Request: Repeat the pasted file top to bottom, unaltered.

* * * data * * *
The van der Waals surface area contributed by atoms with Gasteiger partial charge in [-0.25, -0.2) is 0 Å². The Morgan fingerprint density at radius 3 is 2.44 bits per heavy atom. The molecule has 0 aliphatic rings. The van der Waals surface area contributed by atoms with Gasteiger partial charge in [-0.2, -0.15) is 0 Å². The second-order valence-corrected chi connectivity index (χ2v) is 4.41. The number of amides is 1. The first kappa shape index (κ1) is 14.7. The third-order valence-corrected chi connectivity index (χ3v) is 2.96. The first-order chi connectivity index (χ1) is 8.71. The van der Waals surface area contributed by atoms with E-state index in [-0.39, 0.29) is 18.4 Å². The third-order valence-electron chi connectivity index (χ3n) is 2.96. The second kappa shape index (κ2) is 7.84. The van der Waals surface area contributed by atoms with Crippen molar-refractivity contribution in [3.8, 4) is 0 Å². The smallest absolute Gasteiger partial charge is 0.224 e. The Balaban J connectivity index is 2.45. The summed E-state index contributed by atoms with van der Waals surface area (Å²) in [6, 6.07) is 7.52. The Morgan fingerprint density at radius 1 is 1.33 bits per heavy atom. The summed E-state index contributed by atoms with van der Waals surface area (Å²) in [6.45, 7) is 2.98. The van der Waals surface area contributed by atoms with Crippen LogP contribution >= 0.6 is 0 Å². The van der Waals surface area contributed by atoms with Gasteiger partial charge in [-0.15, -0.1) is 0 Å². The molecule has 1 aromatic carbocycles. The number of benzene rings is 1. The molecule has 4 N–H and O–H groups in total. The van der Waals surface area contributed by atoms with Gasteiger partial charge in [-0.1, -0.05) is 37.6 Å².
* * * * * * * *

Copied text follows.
The van der Waals surface area contributed by atoms with Gasteiger partial charge in [-0.25, -0.2) is 0 Å². The Morgan fingerprint density at radius 3 is 2.44 bits per heavy atom. The molecule has 0 aliphatic rings. The van der Waals surface area contributed by atoms with Gasteiger partial charge in [-0.2, -0.15) is 0 Å². The second-order valence-corrected chi connectivity index (χ2v) is 4.41. The number of amides is 1. The first kappa shape index (κ1) is 14.7. The third-order valence-corrected chi connectivity index (χ3v) is 2.96. The first-order chi connectivity index (χ1) is 8.71. The van der Waals surface area contributed by atoms with E-state index in [-0.39, 0.29) is 18.4 Å². The third-order valence-electron chi connectivity index (χ3n) is 2.96. The second kappa shape index (κ2) is 7.84. The van der Waals surface area contributed by atoms with Crippen molar-refractivity contribution in [3.8, 4) is 0 Å². The smallest absolute Gasteiger partial charge is 0.224 e. The Balaban J connectivity index is 2.45. The summed E-state index contributed by atoms with van der Waals surface area (Å²) in [6, 6.07) is 7.52. The Morgan fingerprint density at radius 1 is 1.33 bits per heavy atom. The summed E-state index contributed by atoms with van der Waals surface area (Å²) in [6.45, 7) is 2.98. The van der Waals surface area contributed by atoms with Crippen LogP contribution >= 0.6 is 0 Å². The van der Waals surface area contributed by atoms with Gasteiger partial charge in [-0.15, -0.1) is 0 Å². The molecule has 1 aromatic carbocycles. The number of benzene rings is 1. The molecule has 4 N–H and O–H groups in total. The van der Waals surface area contributed by atoms with Gasteiger partial charge in [-0.1, -0.05) is 37.6 Å².